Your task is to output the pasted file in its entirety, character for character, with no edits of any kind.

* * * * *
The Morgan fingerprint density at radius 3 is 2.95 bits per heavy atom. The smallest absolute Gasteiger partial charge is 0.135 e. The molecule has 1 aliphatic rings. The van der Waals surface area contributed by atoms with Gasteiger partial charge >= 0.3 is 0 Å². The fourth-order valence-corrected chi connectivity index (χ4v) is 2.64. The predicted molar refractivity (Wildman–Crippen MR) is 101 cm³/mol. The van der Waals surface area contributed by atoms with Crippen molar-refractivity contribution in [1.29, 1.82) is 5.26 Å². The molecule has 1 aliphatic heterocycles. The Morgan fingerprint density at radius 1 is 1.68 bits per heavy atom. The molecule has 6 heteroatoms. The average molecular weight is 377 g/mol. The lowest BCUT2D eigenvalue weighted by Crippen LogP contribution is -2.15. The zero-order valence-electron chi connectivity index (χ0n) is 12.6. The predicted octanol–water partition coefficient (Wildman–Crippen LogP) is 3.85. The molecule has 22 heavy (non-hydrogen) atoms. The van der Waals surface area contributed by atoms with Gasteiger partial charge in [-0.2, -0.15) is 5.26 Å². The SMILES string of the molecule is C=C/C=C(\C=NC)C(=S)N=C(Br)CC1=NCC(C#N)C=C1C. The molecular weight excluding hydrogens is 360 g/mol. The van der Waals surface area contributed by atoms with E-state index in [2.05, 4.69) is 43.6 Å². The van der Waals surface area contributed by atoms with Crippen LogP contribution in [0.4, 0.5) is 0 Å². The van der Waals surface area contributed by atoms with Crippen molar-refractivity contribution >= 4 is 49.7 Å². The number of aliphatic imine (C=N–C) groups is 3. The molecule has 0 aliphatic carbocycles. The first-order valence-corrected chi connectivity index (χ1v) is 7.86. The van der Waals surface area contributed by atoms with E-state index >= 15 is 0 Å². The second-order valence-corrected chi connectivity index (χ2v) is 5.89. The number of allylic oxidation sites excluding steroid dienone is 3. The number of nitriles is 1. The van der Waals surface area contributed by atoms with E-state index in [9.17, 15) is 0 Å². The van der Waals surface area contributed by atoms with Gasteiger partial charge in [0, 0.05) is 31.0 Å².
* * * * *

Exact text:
The Morgan fingerprint density at radius 3 is 2.95 bits per heavy atom. The smallest absolute Gasteiger partial charge is 0.135 e. The molecule has 1 aliphatic rings. The van der Waals surface area contributed by atoms with Gasteiger partial charge >= 0.3 is 0 Å². The fourth-order valence-corrected chi connectivity index (χ4v) is 2.64. The predicted molar refractivity (Wildman–Crippen MR) is 101 cm³/mol. The van der Waals surface area contributed by atoms with Crippen molar-refractivity contribution in [1.29, 1.82) is 5.26 Å². The molecule has 1 aliphatic heterocycles. The Morgan fingerprint density at radius 1 is 1.68 bits per heavy atom. The molecule has 6 heteroatoms. The average molecular weight is 377 g/mol. The lowest BCUT2D eigenvalue weighted by Crippen LogP contribution is -2.15. The zero-order valence-electron chi connectivity index (χ0n) is 12.6. The predicted octanol–water partition coefficient (Wildman–Crippen LogP) is 3.85. The molecule has 22 heavy (non-hydrogen) atoms. The van der Waals surface area contributed by atoms with Gasteiger partial charge in [-0.2, -0.15) is 5.26 Å². The SMILES string of the molecule is C=C/C=C(\C=NC)C(=S)N=C(Br)CC1=NCC(C#N)C=C1C. The molecular weight excluding hydrogens is 360 g/mol. The van der Waals surface area contributed by atoms with E-state index in [2.05, 4.69) is 43.6 Å². The van der Waals surface area contributed by atoms with Crippen LogP contribution in [0.4, 0.5) is 0 Å². The van der Waals surface area contributed by atoms with Crippen molar-refractivity contribution >= 4 is 49.7 Å². The number of aliphatic imine (C=N–C) groups is 3. The molecule has 0 aliphatic carbocycles. The first-order valence-corrected chi connectivity index (χ1v) is 7.86. The van der Waals surface area contributed by atoms with E-state index >= 15 is 0 Å². The second-order valence-corrected chi connectivity index (χ2v) is 5.89. The number of allylic oxidation sites excluding steroid dienone is 3. The number of nitriles is 1. The van der Waals surface area contributed by atoms with E-state index in [9.17, 15) is 0 Å². The van der Waals surface area contributed by atoms with Gasteiger partial charge in [0, 0.05) is 31.0 Å².